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What comes to mind when you think of Valentine’s Day? I’ll be honest, I think of heart-shaped boxes covered in red foil and filled with chocolates. No flowers for me, just chocolate. When we were kids, our Grandpa always bought a box of conversation hearts for each of us grandkids. Sure the candy didn’t taste very good, but the boxes were cute, and it was tradition.
Since Megan and I love history, we’d like to shed some light on Cupid’s Day. The holiday began as a feast day honoring one or more saints named Valentine. There are many martyrdom stories surrounding St. Valentine, but there’s one in particular that’s fascinating. This St. Valentine of Rome was thrown in prison. His alleged crime? Performing weddings for soldiers who were forbidden to marry as well as ministering to Christians. While imprisoned, St. Valentine healed the daughter of his jailer, Asterius. Asterius had his prisoner executed, but not before St. Valentine wrote Asterius’s daughter a letter and signed it ”Your Valentine.” How utterly sweet.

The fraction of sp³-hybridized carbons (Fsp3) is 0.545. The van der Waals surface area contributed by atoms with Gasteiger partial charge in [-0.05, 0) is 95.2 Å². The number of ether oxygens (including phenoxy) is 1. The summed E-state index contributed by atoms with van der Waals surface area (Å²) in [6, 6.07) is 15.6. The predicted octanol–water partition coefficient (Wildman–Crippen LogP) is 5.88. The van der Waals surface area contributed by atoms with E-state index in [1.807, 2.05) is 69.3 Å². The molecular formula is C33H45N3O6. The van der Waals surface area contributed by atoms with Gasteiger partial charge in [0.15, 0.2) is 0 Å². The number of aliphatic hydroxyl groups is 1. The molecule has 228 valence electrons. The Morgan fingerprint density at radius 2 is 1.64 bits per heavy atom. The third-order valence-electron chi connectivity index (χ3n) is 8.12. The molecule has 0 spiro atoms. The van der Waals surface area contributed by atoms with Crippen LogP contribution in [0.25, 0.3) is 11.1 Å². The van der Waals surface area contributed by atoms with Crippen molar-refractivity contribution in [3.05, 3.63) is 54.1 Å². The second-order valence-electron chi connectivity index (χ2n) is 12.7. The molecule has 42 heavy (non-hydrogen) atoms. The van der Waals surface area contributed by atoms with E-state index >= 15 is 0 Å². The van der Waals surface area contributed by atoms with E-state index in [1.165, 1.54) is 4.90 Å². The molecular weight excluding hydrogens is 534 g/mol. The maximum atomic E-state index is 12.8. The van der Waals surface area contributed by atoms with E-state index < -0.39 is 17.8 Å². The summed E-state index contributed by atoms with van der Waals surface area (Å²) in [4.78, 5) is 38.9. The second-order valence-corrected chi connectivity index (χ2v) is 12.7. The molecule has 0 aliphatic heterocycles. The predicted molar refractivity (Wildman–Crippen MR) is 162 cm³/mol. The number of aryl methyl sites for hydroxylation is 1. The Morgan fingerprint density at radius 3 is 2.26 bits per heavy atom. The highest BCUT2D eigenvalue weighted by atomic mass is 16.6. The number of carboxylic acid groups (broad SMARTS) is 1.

During the 18th century in England, Valentine’s Day became more romantic in nature. It was then customary to give your beloved flowers, candy, or greeting cards (called “valentines.”). In Europe, people gave their lovers a “Saint Valentine Key” which was their creatively romantic way of saying, “unlock my heart.” The keys were given to children as well, but for a different reason: to ward off epilepsy, which they called Saint Valentine’s Malady. Nice!
However you celebrate Valentine’s Day, remember the source of all love, and that is God. We love because He first loved us. May God bless you and keep you (and make your husband buy you chocolate).